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Number Usage

Date and time

  • Use month-day-year for dates.
    Example: July 4, 2006
  • For year only, use numerals: 1977
  • For full dates, use commas around the year
    Example: July 20, 1969, was a special day.
  • For month and year only, use [month] [year], with no commas around the year.
    Example: July 2006 was a busy month.
  • For decades or years, use figures without apostrophes.
    Example: 2000s, not 2000’s Use 1990s, not 1990’s. You can also abbreviate a decade with an apostrophe: ‘80s.
  • Years are the exception to the rule not to use a numeral to start a sentence:
    Example: 2015 was a very good year.
  • When referencing times of day, use a.m. and p.m., always in lowercase and including periods. Indicate time as 2 p.m. and include the time zone.
    Example: 2 p.m. ET.
  • Use Noon for 12 p.m.

Time Zones

Capitalize the full name of the time zone: Eastern Standard Time, Eastern Daylight Time, Central Standard Time, etc.

Lowercase all but the region in short forms: the Eastern time zone, Eastern time, Mountain time, etc.

Use ET, CT, etc., at first mention for zones within the continental United States, Canada, and Mexico only if you link the abbreviation with a clock reading: noon ET or 9 a.m. PT. (Do not set off the abbreviations with commas.)

Spell out all references to time zones outside of the contiguous United States: When it is noon ET, it’s 1 p.m. Atlantic Standard Time and 8 a.m. Alaska Standard Time.

As an exception to the spelled-out form, you can shorten Greenwich Mean Time as GMT on second use if you use it with a clock reading.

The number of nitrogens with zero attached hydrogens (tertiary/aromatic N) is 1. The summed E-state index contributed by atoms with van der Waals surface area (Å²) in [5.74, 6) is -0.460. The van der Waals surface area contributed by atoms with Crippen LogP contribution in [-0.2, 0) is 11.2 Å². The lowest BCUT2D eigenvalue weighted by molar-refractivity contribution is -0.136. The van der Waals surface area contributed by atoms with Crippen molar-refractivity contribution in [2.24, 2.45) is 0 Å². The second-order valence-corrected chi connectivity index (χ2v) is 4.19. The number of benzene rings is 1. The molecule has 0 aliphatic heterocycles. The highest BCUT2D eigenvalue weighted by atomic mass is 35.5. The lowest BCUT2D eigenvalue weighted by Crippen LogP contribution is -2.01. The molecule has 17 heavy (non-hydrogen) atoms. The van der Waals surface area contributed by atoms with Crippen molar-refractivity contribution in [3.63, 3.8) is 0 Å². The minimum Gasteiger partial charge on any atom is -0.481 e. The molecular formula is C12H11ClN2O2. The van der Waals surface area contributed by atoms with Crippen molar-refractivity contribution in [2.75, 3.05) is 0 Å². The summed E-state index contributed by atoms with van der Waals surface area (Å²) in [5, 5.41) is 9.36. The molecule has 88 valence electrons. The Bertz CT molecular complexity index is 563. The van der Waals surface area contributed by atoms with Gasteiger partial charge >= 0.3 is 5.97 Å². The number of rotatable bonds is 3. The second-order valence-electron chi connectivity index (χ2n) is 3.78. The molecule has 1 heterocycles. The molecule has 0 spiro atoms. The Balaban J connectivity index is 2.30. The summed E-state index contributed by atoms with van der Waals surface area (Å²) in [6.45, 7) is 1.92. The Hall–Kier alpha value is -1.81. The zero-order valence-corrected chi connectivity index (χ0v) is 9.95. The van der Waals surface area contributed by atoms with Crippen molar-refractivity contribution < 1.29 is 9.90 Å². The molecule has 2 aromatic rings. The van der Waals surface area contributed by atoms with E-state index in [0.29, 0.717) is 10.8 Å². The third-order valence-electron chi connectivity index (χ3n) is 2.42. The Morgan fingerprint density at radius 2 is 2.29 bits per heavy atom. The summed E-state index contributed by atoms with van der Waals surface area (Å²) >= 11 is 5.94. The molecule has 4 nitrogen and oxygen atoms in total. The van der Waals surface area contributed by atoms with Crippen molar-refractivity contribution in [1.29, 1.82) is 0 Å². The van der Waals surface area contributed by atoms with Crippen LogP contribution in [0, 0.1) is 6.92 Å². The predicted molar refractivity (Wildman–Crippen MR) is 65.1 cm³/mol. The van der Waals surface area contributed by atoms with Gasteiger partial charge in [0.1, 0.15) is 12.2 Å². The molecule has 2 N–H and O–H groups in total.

Time and date ranges

Use an en dash with a space on either side for time and date ranges.


  • July 5 – 8, 2020
  • July 30 – August 2, 2020
  • December 29, 2020 – January 14, 2021
  • December 8, 2021, from 3 – 5:30 p.m. ET
  • April 3, 2022, from noon – 2 p.m. PT
  • September 5, 2022, from 11 a.m. – 3 p.m. Atlantic Standard Time


Do not carry numbers beyond the second decimal.


Use dollar signs and comma separators. Use numerals for all sums of money. Do not include cents.

Example: Freight costs account for $10,300 of the budget in Georgia.


  • Spell out numbers one through nine, except in headers.
  • For numbers 10 and greater, use numerals.
  • If a number begins a sentence, spell it out as a word or revise the sentence.
  • Use numerals in a series.
    Example: Chapters 1, 24, and 67
  • If you write a number as a numeral, all other numbers in that sentence must also be numerals.
    Example: “There are 50 states, 6 territories, and 1 tribe …”
  • Use Roman numerals if the number is part of a legislative title (Title IX, Title X).
  • Use commas in numbers 1,000 and higher.

Percent sign

Do not use the word percent with numerals; use the percent sign (%), as follows:

  • The rate of mental illness among those ages 18 to 25 was 29.8%.
  • According to a 2011 report, 20% of American adults experienced mental illness in the past year.
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